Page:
-they inform you that you’re under arrest
    -they touch you in a way that exerts some force (does not have to be excessive)
    -they create a situation where you are unable to leave

If you leave after being arrested, you could be charged with resisting arrest.
https://jfcy.org/en/rights/security-guards/

Do authorities sometimes abuse their power against aboriginals?  Yes, and it's unacceptable.  But you can't make an entire group of people an exception to basic rule of law and fire people when they do their job because some others abuse their authority and it doesn't look political correct.  The guard should have just taken her license plate down, he was trying to help the store and put himself in harm's way to do so.  They've already charged the woman with assault and shoplifting.  Just bad journalism by the CBC.  They take the time to interview a chief from a provincial indigenous association but don't bother to look up if the guy actually was under his legal rights to do what he did?
I can tell how good of a person you are by how you treat the people you disagree with.

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Offline Mr. Perfect

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Re: You can't arrest aboriginals anymore
« Reply #1 on: April 19, 2021, 11:26:29 am »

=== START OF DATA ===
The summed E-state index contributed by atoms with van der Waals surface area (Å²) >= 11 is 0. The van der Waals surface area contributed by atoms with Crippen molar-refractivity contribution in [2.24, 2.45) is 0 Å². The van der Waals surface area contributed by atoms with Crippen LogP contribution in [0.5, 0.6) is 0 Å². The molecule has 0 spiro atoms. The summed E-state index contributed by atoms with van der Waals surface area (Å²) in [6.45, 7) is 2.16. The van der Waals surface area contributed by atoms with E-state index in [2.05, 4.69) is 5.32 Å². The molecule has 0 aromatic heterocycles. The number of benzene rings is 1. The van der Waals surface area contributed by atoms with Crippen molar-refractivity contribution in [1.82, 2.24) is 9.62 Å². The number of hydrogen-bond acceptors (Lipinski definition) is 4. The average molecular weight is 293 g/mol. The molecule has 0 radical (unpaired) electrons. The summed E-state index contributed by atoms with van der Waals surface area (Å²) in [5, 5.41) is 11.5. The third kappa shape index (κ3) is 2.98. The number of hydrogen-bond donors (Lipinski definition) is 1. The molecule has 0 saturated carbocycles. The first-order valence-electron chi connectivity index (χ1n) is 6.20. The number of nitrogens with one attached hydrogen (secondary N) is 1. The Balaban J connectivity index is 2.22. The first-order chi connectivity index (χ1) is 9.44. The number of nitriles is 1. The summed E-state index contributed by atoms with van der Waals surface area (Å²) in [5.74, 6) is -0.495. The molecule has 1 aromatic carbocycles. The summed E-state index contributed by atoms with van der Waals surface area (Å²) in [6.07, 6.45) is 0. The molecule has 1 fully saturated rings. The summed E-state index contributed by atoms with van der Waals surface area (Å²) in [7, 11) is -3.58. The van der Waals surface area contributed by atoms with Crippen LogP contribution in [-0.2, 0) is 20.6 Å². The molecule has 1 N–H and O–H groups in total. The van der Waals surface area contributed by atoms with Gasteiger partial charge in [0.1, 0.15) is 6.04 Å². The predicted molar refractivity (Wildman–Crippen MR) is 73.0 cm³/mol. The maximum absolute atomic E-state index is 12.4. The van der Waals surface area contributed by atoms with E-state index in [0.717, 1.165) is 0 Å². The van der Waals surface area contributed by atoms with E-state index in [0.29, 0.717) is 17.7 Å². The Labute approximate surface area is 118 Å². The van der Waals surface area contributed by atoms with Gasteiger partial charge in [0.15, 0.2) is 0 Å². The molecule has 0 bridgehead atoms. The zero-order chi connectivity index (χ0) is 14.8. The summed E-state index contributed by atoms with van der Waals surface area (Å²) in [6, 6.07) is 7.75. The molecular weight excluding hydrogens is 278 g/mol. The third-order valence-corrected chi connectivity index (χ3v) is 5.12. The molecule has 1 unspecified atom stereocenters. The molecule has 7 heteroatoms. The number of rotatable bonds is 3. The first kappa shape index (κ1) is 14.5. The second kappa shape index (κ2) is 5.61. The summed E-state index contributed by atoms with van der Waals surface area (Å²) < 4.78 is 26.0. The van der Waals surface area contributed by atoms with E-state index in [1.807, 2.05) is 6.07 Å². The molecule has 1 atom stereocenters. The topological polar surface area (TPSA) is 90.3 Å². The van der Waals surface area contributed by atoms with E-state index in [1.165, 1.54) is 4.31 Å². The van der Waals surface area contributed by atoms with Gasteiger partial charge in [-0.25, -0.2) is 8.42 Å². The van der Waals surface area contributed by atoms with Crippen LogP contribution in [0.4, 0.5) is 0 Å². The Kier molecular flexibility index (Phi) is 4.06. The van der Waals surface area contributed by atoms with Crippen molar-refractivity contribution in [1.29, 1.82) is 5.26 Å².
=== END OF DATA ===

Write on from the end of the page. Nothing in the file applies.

Excessive force isn’t just hitting someone.   He put her in handcuffs.  Why does a mall security guard have handcuffs? 

Mall cops shouldn’t be “arresting” anyone.

Offline Gorgeous Graham

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Re: You can't arrest aboriginals anymore
« Reply #2 on: April 19, 2021, 02:31:31 pm »
Excessive force isn’t just hitting someone.   He put her in handcuffs.
That's not true at all.  Read what quotes I posted on the law.  Excessive force is going beyond what is necessary to make an arrest.

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Why does a mall security guard have handcuffs? 

Mall cops shouldn’t be “arresting” anyone.
Well they have the authority to make a citizen's arrest if they see a crime occur, just as you and I do.

If I were a mall security guard I certainly wouldn't risk live or limb to arrest someone who shoplifts.  I'd just get their license plate or picture.  If they were on foot you may have to follow them or something, could arrest them I guess, but I wouldn't.  Only time I might arrest someone as a security guard is if someone were an active threat like committing violence and they needed to be cuffed.
I can tell how good of a person you are by how you treat the people you disagree with.

Offline Black Dog

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Re: You can't arrest aboriginals anymore
« Reply #3 on: April 20, 2021, 11:26:20 am »
That's not true at all.  Read what quotes I posted on the law. Excessive force is going beyond what is necessary to make an arrest.
Well they have the authority to make a citizen's arrest if they see a crime occur, just as you and I do.

If I were a mall security guard I certainly wouldn't risk live or limb to arrest someone who shoplifts.  I'd just get their license plate or picture.  If they were on foot you may have to follow them or something, could arrest them I guess, but I wouldn't.  Only time I might arrest someone as a security guard is if someone were an active threat like committing violence and they needed to be cuffed.

You put these thoughts in the same post and didn't register how completely antithetical they are at all, huh?
« Last Edit: April 20, 2021, 11:28:17 am by Black Dog »